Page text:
Documentary Review — “Knots: A Forced Marriage Story”

“Knots: A Forced Marriage Story” is a documentary that, on its surface, sounds like something from a more primitive place and time.

More than one woman appearing in Kate Ryan Brewer’s film — legislator, activist or victim — marvels at the idea that “forced child marriages” are not something relegated to the less developed corners of the world, but that it’s happening “right here” and right now, with some 27 U.S. states still not having a minimum age requirement for girls getting married on the books.

And here the “leader of the civilized world” is, a global punchline to a crude joke about Appalachia or Utah or the ultra Orthodox corners of Borough Park, Crown Heights or Williamsburg, Brooklyn.

Archaic laws that allow parents to deliver their children to a “mate” of their or their subculture’s choice, or even ordain that their statutory rape victim child be forced to marry their rapist, are on the books or allow such things to happen, thousands of times a year, via loopholes in those laws.

The stories told are damning, deflating and compelling, the statistics alarming and the villains as obvious as your nearest “fundamentalist” this or “ultra-conservative” that.

Brewer’s film touches on many variations of this “inhuman” practice — a girl “handcuffed” to force her to marry her rapist, “grooming” that goes on, in and out of religious practices, religions distorted into cultish sects that add this extra element of “control” to their hold on women.

But the film focuses on three stories, women from patriarchal fundamentalist religious groups who talk of their lives, the terror, despair and isolation of their plight, the desperation that led them to find a way to escape and the outrage and sympathy that turned them into activists to stop the practice and seal those loopholes.

Nina is a Michigander whose parents turned increasingly “conservative” religiously, and started “grooming” her for the day when her father would find her a mate and order her to marry him.

It hits her, when this arranged union takes place, that “my body’s not my own any longer. It belongs to him.”

Sara is a Californian whose Muslim father fell in with a sect that eventually caused her mother to flee. But when Sara found her first boyfriend ever, in her mid teens, Mom sent her off to stay with her father, who secretly married her off to a 28 year-old. She was 15, and when the actual “civil” union took place — legally — no one brought up the fact that she was pregnant via statutory rape in Nevada, where her father and his co-religionists took her.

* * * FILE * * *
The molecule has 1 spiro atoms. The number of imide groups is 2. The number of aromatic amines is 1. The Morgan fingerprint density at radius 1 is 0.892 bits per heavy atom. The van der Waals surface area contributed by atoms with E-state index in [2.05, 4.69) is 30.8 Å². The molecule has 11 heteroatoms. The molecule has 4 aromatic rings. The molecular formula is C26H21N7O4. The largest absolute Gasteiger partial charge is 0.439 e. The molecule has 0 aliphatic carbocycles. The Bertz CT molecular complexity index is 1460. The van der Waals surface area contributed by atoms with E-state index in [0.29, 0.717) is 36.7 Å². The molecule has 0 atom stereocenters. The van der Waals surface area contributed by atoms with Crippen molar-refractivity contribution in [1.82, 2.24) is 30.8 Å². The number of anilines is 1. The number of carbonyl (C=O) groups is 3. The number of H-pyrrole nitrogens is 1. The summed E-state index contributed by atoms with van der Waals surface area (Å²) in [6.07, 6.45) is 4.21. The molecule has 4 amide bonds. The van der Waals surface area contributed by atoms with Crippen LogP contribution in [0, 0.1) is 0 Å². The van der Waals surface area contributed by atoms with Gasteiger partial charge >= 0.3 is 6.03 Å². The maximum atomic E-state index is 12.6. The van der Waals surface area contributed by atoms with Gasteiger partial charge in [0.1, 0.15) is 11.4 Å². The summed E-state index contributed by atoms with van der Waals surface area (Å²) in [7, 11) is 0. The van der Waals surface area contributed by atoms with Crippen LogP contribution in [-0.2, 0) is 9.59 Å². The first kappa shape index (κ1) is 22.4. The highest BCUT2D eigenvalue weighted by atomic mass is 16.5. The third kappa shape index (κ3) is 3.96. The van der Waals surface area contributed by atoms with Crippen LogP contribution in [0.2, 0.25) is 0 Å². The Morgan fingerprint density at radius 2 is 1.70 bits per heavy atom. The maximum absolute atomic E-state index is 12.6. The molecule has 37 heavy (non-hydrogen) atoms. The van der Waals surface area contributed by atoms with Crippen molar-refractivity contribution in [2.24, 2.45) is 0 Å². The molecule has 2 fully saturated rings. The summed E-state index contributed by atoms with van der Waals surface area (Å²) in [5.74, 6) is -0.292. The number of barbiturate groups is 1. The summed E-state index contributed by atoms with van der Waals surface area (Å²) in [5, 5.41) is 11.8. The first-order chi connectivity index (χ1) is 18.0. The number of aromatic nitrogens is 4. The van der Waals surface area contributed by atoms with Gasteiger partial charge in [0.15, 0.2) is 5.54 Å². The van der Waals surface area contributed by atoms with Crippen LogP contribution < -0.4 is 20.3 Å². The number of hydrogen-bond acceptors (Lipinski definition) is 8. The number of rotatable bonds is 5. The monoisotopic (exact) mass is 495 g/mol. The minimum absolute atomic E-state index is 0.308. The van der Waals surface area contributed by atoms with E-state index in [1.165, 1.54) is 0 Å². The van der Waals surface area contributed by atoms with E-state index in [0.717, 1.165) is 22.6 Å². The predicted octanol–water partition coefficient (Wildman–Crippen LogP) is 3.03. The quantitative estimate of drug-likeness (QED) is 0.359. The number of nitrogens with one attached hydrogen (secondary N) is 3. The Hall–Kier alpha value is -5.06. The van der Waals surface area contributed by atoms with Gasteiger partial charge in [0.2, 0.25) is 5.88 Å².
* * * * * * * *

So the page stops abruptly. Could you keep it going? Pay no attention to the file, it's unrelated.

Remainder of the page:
And Fraidy is a Jewish Brooklynite who describes the ultra Orthodox “brainwashing” that went on in her world, almost from birth — with Halloween treated as a night when “the Goyim” put on masks and “came to get us.”

Her loveless arranged marriage arrived abruptly and without her consent.

“I wasn’t a party to my marriage to my husband. I was ‘given’ to him.”

It’s all kind of revolting, learning that these cruel vestiges of the ancient patriarchy exist in a time when we think of women as emancipated people of agency able to choose their own destinies, priorities and lives.

“Education” is a worry of all these sects, “control” is their end game. To a one, these women got out and started speaking out, with Fraidy Reiss becoming a well-known advocate for rescuing girls crying for help and all of them active in changing laws to end this nonsense.

We see what Virginia had to go through to address this problem, the nakedly Neanderthal counter-arguments offered on the floor of the General Assembly by a Republican fighting the bill that allowed teens “emancipation”

We see similar legislation vetoed by then-Governor Chris Christie in New Jersey.

Brewer’s film — decorated with metaphorical images of a young dancer entwined in a knottier and knottier web of red twine — hints at the “whys,” and suggests the “hows” of getting rid of this practice.

But we can read between the lines. Not even things as fundamental to human rights as this are easy in these Divided States. And until every law is changed or Federal mandates supersede them, men will be dragging their daughters or would-be mates to places where yet another “choice” is still only left in their hands, and not women’s.

MPA Rating: unrated, adult subject matter

Cast: Nina Van Harn, Sara Tasneem, Fraidy Reiss

Credits: Scripted and directed by Kate Ryan Brewer. A Global Digital release.

Running time: 1:16

About Roger Moore

Movie Critic, formerly with McClatchy-Tribune News Service, Orlando Sentinel, published in Spin Magazine, The World and now published here, Orlando Magazine, Autoweek Magazine
This entry was posted in Reviews, previews, profiles and movie news. Bookmark the permalink.